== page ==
For example, given the following predicate that relates three tasks of durations 2 and 3 to a list containing their starting times:

tasks_starts(Tasks, [S1,S2,S3]) :- Tasks = [task(S1,3,_,1,_), task(S2,2,_,1,_), task(S3,2,_,1,_)].

We can use cumulative/2 as follows, and obtain a schedule:

?- tasks_starts(Tasks, Starts), Starts ins 0..10, cumulative(Tasks, [limit(2)]), label(Starts). Tasks = [task(0, 3, 3, 1, _G36), task(0, 2, 2, 1, _G45), ...], Starts = [0, 0, 2] .

**disjoint2**(`+Rectangles`)- True iff
`Rectangles`are not overlapping.`Rectangles`is a list of terms of the form F(X_i, W_i, Y_i, H_i), where F is any functor, and the arguments are finite domain variables or integers that denote, respectively, the X coordinate, width, Y coordinate and height of each rectangle. **automaton**(`+Vs, +Nodes, +Arcs`)- Describes a list of finite domain variables with a finite automaton.
Equivalent to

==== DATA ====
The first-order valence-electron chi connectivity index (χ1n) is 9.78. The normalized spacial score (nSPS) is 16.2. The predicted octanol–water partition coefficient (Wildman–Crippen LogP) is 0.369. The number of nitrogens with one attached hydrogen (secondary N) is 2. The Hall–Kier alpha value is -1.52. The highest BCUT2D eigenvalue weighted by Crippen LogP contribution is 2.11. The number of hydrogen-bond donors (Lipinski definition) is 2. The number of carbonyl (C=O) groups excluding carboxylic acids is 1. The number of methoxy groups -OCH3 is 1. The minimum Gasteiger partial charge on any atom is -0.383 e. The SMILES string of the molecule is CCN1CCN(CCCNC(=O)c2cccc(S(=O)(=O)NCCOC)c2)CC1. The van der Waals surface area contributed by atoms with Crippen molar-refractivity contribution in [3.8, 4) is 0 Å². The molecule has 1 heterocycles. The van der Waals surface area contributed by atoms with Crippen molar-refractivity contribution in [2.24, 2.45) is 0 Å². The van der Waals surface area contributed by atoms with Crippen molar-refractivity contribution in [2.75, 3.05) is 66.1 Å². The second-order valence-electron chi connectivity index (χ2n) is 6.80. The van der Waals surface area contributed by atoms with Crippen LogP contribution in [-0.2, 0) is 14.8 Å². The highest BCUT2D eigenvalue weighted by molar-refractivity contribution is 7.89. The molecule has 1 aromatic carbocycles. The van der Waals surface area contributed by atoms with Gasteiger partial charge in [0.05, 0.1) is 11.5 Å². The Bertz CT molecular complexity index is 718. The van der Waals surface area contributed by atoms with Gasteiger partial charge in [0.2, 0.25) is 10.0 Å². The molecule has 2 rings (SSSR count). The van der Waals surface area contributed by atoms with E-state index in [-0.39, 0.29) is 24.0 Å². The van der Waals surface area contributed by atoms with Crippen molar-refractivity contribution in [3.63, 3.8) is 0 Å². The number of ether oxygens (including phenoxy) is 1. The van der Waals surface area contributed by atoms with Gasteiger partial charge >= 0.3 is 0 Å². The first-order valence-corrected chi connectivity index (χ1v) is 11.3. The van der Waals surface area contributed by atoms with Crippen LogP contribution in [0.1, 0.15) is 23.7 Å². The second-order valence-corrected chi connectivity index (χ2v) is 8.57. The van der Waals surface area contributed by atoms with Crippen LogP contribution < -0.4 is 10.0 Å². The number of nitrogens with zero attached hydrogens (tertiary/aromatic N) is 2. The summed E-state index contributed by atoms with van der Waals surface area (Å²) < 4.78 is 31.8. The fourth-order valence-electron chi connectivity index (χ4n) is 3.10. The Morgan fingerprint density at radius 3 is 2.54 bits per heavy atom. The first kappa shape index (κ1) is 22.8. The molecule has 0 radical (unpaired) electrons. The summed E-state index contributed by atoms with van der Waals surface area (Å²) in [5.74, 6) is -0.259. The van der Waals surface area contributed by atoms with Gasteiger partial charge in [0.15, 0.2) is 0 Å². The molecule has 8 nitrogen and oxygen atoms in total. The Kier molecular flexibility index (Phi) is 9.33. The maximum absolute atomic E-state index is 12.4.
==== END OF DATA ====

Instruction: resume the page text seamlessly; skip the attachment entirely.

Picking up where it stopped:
`automaton(Vs, _, Vs, Nodes, Arcs, [], [], _)`

, a common use case of automaton/8. In the following example, a list of binary finite domain variables is constrained to contain at least two consecutive ones:two_consecutive_ones(Vs) :- automaton(Vs, [source(a),sink(c)], [arc(a,0,a), arc(a,1,b), arc(b,0,a), arc(b,1,c), arc(c,0,c), arc(c,1,c)]).

Example query:

?- length(Vs, 3), two_consecutive_ones(Vs), label(Vs). Vs = [0, 1, 1] ; Vs = [1, 1, 0] ; Vs = [1, 1, 1].

**automaton**(`+Sequence, ?Template, +Signature, +Nodes, +Arcs, +Counters, +Initials, ?Finals`)- Describes a list of finite domain variables with a finite automaton.
True iff the finite automaton induced by
`Nodes`and`Arcs`(extended with`Counters`) accepts`Signature`.`Sequence`is a list of terms, all of the same shape. Additional constraints must link`Sequence`to`Signature`, if necessary.`Nodes`is a list of`source(Node)`

and`sink(Node)`

terms.`Arcs`is a list of`arc(Node,Integer,Node)`

and`arc(Node,Integer,Node,Exprs)`